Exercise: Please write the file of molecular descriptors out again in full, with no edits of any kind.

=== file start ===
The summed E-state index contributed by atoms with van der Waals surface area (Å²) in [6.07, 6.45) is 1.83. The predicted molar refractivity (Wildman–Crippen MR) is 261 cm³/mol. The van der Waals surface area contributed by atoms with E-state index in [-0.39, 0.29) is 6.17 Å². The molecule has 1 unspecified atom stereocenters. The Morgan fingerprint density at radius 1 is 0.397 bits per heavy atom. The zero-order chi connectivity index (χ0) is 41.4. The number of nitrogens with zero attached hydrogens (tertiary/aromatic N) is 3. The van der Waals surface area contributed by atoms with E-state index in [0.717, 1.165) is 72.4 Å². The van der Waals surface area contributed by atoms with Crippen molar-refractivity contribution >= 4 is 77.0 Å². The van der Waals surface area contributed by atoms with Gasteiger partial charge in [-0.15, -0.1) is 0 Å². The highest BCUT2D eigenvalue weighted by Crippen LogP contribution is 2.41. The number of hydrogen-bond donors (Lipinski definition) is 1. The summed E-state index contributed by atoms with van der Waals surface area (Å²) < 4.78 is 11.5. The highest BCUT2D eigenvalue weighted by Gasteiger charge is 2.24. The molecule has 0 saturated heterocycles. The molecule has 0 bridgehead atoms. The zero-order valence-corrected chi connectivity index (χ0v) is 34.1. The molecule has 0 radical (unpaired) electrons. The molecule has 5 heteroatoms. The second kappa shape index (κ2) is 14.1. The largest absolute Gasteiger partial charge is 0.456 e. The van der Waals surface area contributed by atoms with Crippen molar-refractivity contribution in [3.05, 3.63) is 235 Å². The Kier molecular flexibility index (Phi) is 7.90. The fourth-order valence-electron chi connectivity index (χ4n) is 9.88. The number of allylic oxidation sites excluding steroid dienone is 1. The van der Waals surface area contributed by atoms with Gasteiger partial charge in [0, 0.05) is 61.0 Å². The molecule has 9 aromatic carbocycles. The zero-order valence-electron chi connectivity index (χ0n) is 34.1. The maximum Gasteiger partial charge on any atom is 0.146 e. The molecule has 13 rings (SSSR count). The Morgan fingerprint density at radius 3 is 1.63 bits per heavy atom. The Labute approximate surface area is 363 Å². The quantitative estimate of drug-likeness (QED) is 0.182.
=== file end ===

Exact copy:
The summed E-state index contributed by atoms with van der Waals surface area (Å²) in [6.07, 6.45) is 1.83. The predicted molar refractivity (Wildman–Crippen MR) is 261 cm³/mol. The van der Waals surface area contributed by atoms with E-state index in [-0.39, 0.29) is 6.17 Å². The molecule has 1 unspecified atom stereocenters. The Morgan fingerprint density at radius 1 is 0.397 bits per heavy atom. The zero-order chi connectivity index (χ0) is 41.4. The number of nitrogens with zero attached hydrogens (tertiary/aromatic N) is 3. The van der Waals surface area contributed by atoms with E-state index in [0.717, 1.165) is 72.4 Å². The van der Waals surface area contributed by atoms with Crippen molar-refractivity contribution >= 4 is 77.0 Å². The van der Waals surface area contributed by atoms with Gasteiger partial charge in [-0.15, -0.1) is 0 Å². The highest BCUT2D eigenvalue weighted by Crippen LogP contribution is 2.41. The number of hydrogen-bond donors (Lipinski definition) is 1. The summed E-state index contributed by atoms with van der Waals surface area (Å²) < 4.78 is 11.5. The highest BCUT2D eigenvalue weighted by Gasteiger charge is 2.24. The molecule has 0 saturated heterocycles. The molecule has 0 bridgehead atoms. The zero-order valence-corrected chi connectivity index (χ0v) is 34.1. The molecule has 0 radical (unpaired) electrons. The molecule has 5 heteroatoms. The second kappa shape index (κ2) is 14.1. The largest absolute Gasteiger partial charge is 0.456 e. The van der Waals surface area contributed by atoms with Crippen molar-refractivity contribution in [3.05, 3.63) is 235 Å². The Kier molecular flexibility index (Phi) is 7.90. The fourth-order valence-electron chi connectivity index (χ4n) is 9.88. The number of allylic oxidation sites excluding steroid dienone is 1. The van der Waals surface area contributed by atoms with Gasteiger partial charge in [0, 0.05) is 61.0 Å². The molecule has 9 aromatic carbocycles. The zero-order valence-electron chi connectivity index (χ0n) is 34.1. The maximum Gasteiger partial charge on any atom is 0.146 e. The molecule has 13 rings (SSSR count). The Morgan fingerprint density at radius 3 is 1.63 bits per heavy atom. The Labute approximate surface area is 363 Å². The quantitative estimate of drug-likeness (QED) is 0.182.